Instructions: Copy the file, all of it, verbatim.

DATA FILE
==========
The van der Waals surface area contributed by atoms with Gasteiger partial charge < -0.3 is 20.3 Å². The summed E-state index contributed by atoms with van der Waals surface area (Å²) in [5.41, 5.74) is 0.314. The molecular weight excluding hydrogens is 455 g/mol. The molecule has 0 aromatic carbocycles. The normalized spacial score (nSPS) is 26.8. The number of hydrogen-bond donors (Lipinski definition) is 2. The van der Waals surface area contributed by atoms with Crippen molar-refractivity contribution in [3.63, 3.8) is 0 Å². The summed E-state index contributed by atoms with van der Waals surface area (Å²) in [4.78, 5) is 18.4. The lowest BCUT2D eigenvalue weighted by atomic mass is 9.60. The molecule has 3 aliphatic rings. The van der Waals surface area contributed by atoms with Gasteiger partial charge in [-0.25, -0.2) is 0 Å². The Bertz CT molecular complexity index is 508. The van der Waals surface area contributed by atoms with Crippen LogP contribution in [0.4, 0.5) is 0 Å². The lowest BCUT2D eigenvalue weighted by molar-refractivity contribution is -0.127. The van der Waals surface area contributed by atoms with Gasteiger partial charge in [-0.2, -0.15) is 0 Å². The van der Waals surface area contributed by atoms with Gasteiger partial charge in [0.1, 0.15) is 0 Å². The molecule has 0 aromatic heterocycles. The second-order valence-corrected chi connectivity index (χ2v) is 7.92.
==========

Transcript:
The van der Waals surface area contributed by atoms with Gasteiger partial charge < -0.3 is 20.3 Å². The summed E-state index contributed by atoms with van der Waals surface area (Å²) in [5.41, 5.74) is 0.314. The molecular weight excluding hydrogens is 455 g/mol. The molecule has 0 aromatic carbocycles. The normalized spacial score (nSPS) is 26.8. The number of hydrogen-bond donors (Lipinski definition) is 2. The van der Waals surface area contributed by atoms with Crippen molar-refractivity contribution in [3.63, 3.8) is 0 Å². The summed E-state index contributed by atoms with van der Waals surface area (Å²) in [4.78, 5) is 18.4. The lowest BCUT2D eigenvalue weighted by atomic mass is 9.60. The molecule has 3 aliphatic rings. The van der Waals surface area contributed by atoms with Gasteiger partial charge in [-0.25, -0.2) is 0 Å². The Bertz CT molecular complexity index is 508. The van der Waals surface area contributed by atoms with Crippen LogP contribution in [0.4, 0.5) is 0 Å². The lowest BCUT2D eigenvalue weighted by molar-refractivity contribution is -0.127. The van der Waals surface area contributed by atoms with Gasteiger partial charge in [-0.2, -0.15) is 0 Å². The van der Waals surface area contributed by atoms with Gasteiger partial charge in [0.1, 0.15) is 0 Å². The molecule has 0 aromatic heterocycles. The second-order valence-corrected chi connectivity index (χ2v) is 7.92.